Tag Archives: Art

Behind the Scenes: Windows to History

Class of 1940 Window.
Class of 1940 Window.

If you have ever visited the Michigan Technological University Archives and Copper Country Historical Collections, you might know that the staff are eager to welcome members of the campus and Copper Country community to the reading room. What you might not know, is that we’re equally excited to share information about the reading room itself and the objects that are visible to patrons every day. One of the most beloved aspects of our reading room are the three stained glass windows that adorn the south wall of the space. Each year we field a variety of questions regarding the windows, but today we’re going to reveal many of those secrets, as well as some that have recently come to light for our staff.

The first stained glass window ever installed in the archives’ reading room was the center window celebrating the class of 1940. The window was a created in tandem with the opening of an expanded facility for the University Archives in the Library in 1982, made possible through donations by the Michigan Tech Class of 1940. The window itself was designed by Walter Boylan-Pett of Mohawk. The new facility was celebrated with an open house to the public on August 6, 1982, debuting the window featuring the Michigan College of Mining and Technology school seal. Its original installation on the third floor of the library allowed for natural illumination by ambient light from the exterior of the building. Today, each window on the garden level is backlit by fluorescent lighting to give the illusion of natural lighting, which has the added benefit of making the reading room appear cheerful and sunny.

Michigan Technological University Centennial Window.
Michigan Technological University Centennial Window.

To the right of the Class of 1940 window is our stained glass window celebrating the University’s centennial. Dedicated in 1985 to celebrate the school’s 100th birthday since its founding in 1885, the window features a vibrant green, yellow, and orange pallet.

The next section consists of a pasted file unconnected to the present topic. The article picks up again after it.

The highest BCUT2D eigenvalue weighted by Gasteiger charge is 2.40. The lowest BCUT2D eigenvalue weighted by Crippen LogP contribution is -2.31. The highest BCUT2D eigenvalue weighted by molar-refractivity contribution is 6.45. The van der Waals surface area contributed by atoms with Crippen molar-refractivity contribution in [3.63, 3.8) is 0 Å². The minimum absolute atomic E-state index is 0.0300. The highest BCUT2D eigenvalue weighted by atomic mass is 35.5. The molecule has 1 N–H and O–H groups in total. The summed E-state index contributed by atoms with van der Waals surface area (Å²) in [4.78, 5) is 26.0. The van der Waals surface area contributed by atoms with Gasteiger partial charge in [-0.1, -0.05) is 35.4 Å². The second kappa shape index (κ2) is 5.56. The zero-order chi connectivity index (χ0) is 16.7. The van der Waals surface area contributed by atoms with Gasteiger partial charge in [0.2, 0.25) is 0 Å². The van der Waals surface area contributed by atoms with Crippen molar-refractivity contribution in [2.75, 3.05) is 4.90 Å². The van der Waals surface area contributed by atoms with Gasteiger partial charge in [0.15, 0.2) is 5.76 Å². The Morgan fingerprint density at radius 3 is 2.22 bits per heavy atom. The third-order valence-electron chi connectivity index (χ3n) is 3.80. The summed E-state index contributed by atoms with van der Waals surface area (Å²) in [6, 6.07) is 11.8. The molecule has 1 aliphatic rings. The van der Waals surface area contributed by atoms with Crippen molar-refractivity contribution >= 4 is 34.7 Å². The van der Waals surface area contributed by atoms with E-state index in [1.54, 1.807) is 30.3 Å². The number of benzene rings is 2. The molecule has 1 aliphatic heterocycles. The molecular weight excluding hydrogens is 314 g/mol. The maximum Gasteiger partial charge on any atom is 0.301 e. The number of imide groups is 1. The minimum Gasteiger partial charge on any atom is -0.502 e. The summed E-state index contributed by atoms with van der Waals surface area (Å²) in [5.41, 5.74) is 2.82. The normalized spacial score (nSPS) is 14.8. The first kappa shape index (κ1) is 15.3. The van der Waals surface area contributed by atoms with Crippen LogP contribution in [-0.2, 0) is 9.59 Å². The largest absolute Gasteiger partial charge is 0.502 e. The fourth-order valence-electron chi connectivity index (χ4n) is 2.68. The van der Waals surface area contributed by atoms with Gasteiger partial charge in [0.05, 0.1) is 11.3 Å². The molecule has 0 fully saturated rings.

At the far left of the reading room is the “Window to the Copper Country” stained glass window. Designed by Peg McNinch by commission for the Michigan Tech Archives in the summer of 1988, the window was made “to honor the depth of local historical and natural resources materials” and has, by far, the mosting interesting story to tell of the three windows. The unveiling of the window in 1988 included a dedication by State Director of the Bureau of History, Martha M. Bigelow. The window, which stands at 6.5 x 5.5 feet, features a map of the region as its central focal point while border panels depict the local historical and natural resources for the which the window was designed.

The history of the Copper Country is indebted to the native peoples who occupied and made this area their home long before the establishment of modern mining operations. The Chippewa, Ojibway and Ottawa bands have resided in the Upper Peninsula for nearly 4,000 years, leaving a lasting legacy. The Thunderbird, which occupies a place of prominence at the top of the window is meant to represent a mythical bird believed to cause lightning and thunder while honoring the native peoples of the Upper Peninsula.

Several panels depict the natural resources of the Copper Country and incorporate local materials into the artwork. One panel on the middle-left of the window shows a waterfall representing the many natural waterfalls in the area such, as Douglass Houghton Falls, Hungarian Falls and Jacobs Falls. Local specimens of datolite are embedded into this panel. Another panel at the lower left shows the trillium and thimbleberry, well-known natural plants in the area. The thimbleberry in particular is a favorite of locals and makes excellent jam, which can be found throughout the Copper Country. A third panel on the middle-right depicts Estivant Pines, representing the last stand of virgin white pine in Michigan. Named after Edward A. J. Estivant, a pioneer who purchased the site in the 1870’s, this natural wonder is an amazing site that can be visited just south of Copper Harbor.

Window to the Copper Country.
Window to the Copper Country.

While the majority of the panels depict the aboveground history of the region, the bottom right panel containing a miner’s candle, hat and pick, is meant to commemorate the vast resources underground and the lasting legacy of the mining heritage of the Copper Country.  A quartz crystal, donated by the A.E. Seaman Mineral Museum, is inlaid on the miner’s candle, which represents the earliest form of illumination used by miners while working in the underground mines.